The main driver on the price pressure comes from currency markets, as the dollar was under pressure in the first half of 2015, but recently rallied because of more QE from the EU and an expected rate hike from the Fed. The oil price plunge and the USD have tracked pretty closely (inversely) since June 2014.
Recent terrorism events and geopolitical conflicts being largely ignored as markets rallied further on expectations of more QE in the Euro zone. All of this translated into a third quarter of 2015 where earnings slowed and revenue growth slowed even more. Some of the air in the technology/biotechnology bubbles was let out in part tied to slowing EPS and the attention brought to drug price increases and the VRX scandal.
At this moment, the dollar appears to be poised to move higher despite weakening U.S. economic performance, not because it should, but because the Fed desires it and will continue to play the rate hike card threat. We don’t foresee a change in the macro trade of long beta and short commodities with that in mind. Goldman Sachs’ chief equity strategist agreed in a recent CNBC appearance, despite valuations being in the 96 percent valuation range historically.
So take more risk right? The recent inclusion of the Yuan in the IMF basket of currencies in 2016 should incrementally add to dollar selling. However, how many times have we seen fundamentals ignored and asset prices move in the opposite direction because of central bank policy? A lot! So don’t bet on it.
Investors who still pay attention to fundamentals are largely sitting at the sidelines as reflected in lower market volume. Incremental volumes are from money center banks, algos and short sellers, and as a result we have a market driven by central bank interventions with asset prices becoming more and more distorted.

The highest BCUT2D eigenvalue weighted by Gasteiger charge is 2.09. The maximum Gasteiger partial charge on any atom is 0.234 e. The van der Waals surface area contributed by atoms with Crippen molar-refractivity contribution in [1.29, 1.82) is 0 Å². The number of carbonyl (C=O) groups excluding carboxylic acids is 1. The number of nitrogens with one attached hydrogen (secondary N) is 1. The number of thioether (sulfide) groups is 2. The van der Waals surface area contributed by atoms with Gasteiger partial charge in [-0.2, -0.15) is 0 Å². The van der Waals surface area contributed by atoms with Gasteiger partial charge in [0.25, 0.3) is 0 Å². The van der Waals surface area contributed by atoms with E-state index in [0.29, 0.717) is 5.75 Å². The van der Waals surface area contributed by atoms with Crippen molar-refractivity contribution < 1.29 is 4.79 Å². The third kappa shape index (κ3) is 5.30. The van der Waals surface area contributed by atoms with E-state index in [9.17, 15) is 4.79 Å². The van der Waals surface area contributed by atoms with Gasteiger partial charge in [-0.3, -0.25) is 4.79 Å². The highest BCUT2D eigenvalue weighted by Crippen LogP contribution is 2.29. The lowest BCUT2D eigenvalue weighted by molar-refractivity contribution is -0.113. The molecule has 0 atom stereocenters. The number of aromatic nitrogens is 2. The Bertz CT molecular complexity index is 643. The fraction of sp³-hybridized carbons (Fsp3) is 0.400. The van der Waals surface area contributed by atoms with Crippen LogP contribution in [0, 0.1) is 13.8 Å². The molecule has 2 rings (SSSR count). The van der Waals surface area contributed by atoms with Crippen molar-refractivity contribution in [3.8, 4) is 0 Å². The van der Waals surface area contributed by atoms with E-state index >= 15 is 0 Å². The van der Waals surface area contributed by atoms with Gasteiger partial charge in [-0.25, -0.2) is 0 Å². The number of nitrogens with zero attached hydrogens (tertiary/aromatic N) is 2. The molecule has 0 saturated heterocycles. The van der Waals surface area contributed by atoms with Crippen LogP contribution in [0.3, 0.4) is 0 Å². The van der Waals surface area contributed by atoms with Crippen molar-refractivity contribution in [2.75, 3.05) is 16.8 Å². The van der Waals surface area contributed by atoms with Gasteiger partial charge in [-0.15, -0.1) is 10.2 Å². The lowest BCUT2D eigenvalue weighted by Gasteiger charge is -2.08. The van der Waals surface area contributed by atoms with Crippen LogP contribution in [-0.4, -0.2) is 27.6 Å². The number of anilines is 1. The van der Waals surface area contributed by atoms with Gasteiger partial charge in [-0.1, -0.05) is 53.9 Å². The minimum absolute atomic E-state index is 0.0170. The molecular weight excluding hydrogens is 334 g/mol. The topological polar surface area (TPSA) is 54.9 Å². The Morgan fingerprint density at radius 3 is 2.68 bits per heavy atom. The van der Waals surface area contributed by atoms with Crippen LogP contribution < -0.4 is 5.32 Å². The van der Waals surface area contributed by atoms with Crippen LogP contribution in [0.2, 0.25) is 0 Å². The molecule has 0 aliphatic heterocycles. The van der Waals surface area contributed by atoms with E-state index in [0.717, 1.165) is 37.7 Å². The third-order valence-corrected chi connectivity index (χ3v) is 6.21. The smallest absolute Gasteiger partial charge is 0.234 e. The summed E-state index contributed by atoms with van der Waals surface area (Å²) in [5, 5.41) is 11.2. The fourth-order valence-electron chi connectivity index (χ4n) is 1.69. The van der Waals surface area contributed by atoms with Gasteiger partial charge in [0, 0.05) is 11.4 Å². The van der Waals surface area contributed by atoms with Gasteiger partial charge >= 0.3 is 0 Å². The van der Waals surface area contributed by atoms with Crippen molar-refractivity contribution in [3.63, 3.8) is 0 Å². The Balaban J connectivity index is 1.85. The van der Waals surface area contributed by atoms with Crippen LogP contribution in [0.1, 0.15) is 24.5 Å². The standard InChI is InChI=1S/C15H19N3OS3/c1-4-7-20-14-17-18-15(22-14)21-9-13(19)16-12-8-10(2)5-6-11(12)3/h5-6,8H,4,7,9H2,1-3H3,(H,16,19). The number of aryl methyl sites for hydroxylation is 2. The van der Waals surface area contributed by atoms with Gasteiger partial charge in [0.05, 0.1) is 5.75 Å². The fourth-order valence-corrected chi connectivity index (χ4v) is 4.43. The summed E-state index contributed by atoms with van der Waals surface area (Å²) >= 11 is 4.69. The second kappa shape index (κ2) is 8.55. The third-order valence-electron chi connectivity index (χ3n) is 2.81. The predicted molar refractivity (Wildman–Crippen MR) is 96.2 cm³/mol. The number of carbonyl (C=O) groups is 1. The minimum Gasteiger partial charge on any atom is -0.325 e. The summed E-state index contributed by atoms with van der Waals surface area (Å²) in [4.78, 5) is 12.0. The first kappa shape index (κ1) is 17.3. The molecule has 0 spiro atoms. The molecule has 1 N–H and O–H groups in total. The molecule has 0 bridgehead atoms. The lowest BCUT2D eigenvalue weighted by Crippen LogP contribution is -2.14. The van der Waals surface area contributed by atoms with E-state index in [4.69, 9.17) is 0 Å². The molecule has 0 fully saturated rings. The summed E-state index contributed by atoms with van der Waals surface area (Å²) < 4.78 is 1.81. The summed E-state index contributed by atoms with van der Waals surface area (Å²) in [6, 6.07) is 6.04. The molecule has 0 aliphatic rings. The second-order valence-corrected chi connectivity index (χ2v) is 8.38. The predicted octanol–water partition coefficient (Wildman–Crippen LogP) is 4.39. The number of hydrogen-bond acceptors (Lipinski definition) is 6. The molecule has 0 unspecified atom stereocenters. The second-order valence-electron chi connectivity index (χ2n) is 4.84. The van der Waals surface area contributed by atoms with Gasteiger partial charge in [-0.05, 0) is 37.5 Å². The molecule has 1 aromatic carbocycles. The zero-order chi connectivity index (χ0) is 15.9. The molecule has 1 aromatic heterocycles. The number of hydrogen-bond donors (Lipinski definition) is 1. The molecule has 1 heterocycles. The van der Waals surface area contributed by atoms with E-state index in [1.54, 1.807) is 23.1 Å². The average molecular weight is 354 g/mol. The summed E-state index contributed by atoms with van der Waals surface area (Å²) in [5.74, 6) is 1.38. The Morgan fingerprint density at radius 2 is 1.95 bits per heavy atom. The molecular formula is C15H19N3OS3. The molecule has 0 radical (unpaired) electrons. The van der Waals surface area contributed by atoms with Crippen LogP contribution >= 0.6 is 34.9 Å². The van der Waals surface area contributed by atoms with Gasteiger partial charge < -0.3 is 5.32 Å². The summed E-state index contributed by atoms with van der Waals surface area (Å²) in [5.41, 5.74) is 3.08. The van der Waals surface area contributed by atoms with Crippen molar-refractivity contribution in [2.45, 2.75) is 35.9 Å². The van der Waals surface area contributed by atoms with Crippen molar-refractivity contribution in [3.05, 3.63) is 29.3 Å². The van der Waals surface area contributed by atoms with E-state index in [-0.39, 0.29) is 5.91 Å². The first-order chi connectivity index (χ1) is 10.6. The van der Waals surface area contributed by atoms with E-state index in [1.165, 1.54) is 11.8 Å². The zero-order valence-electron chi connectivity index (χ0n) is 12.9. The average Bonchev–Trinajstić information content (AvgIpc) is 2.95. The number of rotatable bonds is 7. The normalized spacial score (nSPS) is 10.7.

One relationship I repeatedly cite in measuring this distortion is the relationship between NASDAQ and oil prices, which have NEVER diverged before by this much in the stock market’s history. Related: Undeterred By Global Glut, U.S. Pushes Ahead On LNG Exports
If this doesn’t tell you what’s afoot I don’t know what does. I maintain it’s not a coincidence that this distortion is occurring and it’s born out of central bank policies vs fundamentals. My view is that the Fed is intentionally keeping the dollar strong (for a host of reasons) in part to depress commodities in lieu of more conventional QE.
And it’s fairly clear the Fed will raise rates despite the fundamentals dictating otherwise to reinforce that view of a strong dollar policy, even though there is pressure on corporate earnings.
In sum, the Fed has shifted from propping up Wall Street the last 7 years to propping up Main Street. QE has largely increased income disparity as the 1 percent have seen their wealth increase via asset price appreciation while Main Street suffered through inflation, decreasing wages, lower discretionary income and largely lower paying jobs in the service sector. Going into an election year do you think this shift is some coincidence?